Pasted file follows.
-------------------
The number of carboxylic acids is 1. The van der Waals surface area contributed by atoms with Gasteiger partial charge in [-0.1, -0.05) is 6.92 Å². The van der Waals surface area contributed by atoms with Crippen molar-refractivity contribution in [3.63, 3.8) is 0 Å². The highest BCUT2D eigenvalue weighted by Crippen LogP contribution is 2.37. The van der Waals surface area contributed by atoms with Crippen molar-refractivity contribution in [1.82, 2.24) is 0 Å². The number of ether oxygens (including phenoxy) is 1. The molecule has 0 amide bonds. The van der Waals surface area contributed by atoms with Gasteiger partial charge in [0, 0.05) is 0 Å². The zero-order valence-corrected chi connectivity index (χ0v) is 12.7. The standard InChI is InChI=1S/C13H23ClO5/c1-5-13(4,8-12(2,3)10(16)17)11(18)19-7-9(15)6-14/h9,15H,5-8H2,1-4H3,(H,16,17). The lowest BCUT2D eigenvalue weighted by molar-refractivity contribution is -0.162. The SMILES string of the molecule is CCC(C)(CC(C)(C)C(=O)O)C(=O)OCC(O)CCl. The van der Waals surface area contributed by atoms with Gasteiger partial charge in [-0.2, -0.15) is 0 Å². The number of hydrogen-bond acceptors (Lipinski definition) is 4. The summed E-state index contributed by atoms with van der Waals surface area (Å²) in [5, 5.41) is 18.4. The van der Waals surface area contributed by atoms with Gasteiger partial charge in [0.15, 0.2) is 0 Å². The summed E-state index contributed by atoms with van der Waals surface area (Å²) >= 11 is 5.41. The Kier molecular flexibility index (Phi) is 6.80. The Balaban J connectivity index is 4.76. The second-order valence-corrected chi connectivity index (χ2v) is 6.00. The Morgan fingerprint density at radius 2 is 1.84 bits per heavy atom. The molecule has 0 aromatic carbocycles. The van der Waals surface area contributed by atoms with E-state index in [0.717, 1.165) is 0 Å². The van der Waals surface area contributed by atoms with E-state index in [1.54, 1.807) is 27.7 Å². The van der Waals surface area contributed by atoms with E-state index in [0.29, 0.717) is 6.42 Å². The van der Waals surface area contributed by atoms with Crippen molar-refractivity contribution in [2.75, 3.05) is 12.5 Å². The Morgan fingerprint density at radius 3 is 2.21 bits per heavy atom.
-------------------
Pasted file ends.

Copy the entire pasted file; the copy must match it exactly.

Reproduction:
The number of carboxylic acids is 1. The van der Waals surface area contributed by atoms with Gasteiger partial charge in [-0.1, -0.05) is 6.92 Å². The van der Waals surface area contributed by atoms with Crippen molar-refractivity contribution in [3.63, 3.8) is 0 Å². The highest BCUT2D eigenvalue weighted by Crippen LogP contribution is 2.37. The van der Waals surface area contributed by atoms with Crippen molar-refractivity contribution in [1.82, 2.24) is 0 Å². The number of ether oxygens (including phenoxy) is 1. The molecule has 0 amide bonds. The van der Waals surface area contributed by atoms with Gasteiger partial charge in [0, 0.05) is 0 Å². The zero-order valence-corrected chi connectivity index (χ0v) is 12.7. The standard InChI is InChI=1S/C13H23ClO5/c1-5-13(4,8-12(2,3)10(16)17)11(18)19-7-9(15)6-14/h9,15H,5-8H2,1-4H3,(H,16,17). The lowest BCUT2D eigenvalue weighted by molar-refractivity contribution is -0.162. The SMILES string of the molecule is CCC(C)(CC(C)(C)C(=O)O)C(=O)OCC(O)CCl. The van der Waals surface area contributed by atoms with Gasteiger partial charge in [-0.2, -0.15) is 0 Å². The number of hydrogen-bond acceptors (Lipinski definition) is 4. The summed E-state index contributed by atoms with van der Waals surface area (Å²) in [5, 5.41) is 18.4. The van der Waals surface area contributed by atoms with Gasteiger partial charge in [0.15, 0.2) is 0 Å². The summed E-state index contributed by atoms with van der Waals surface area (Å²) >= 11 is 5.41. The Kier molecular flexibility index (Phi) is 6.80. The Balaban J connectivity index is 4.76. The second-order valence-corrected chi connectivity index (χ2v) is 6.00. The Morgan fingerprint density at radius 2 is 1.84 bits per heavy atom. The molecule has 0 aromatic carbocycles. The van der Waals surface area contributed by atoms with E-state index in [0.717, 1.165) is 0 Å². The van der Waals surface area contributed by atoms with E-state index in [1.54, 1.807) is 27.7 Å². The van der Waals surface area contributed by atoms with E-state index in [0.29, 0.717) is 6.42 Å². The van der Waals surface area contributed by atoms with Crippen molar-refractivity contribution in [2.75, 3.05) is 12.5 Å². The Morgan fingerprint density at radius 3 is 2.21 bits per heavy atom.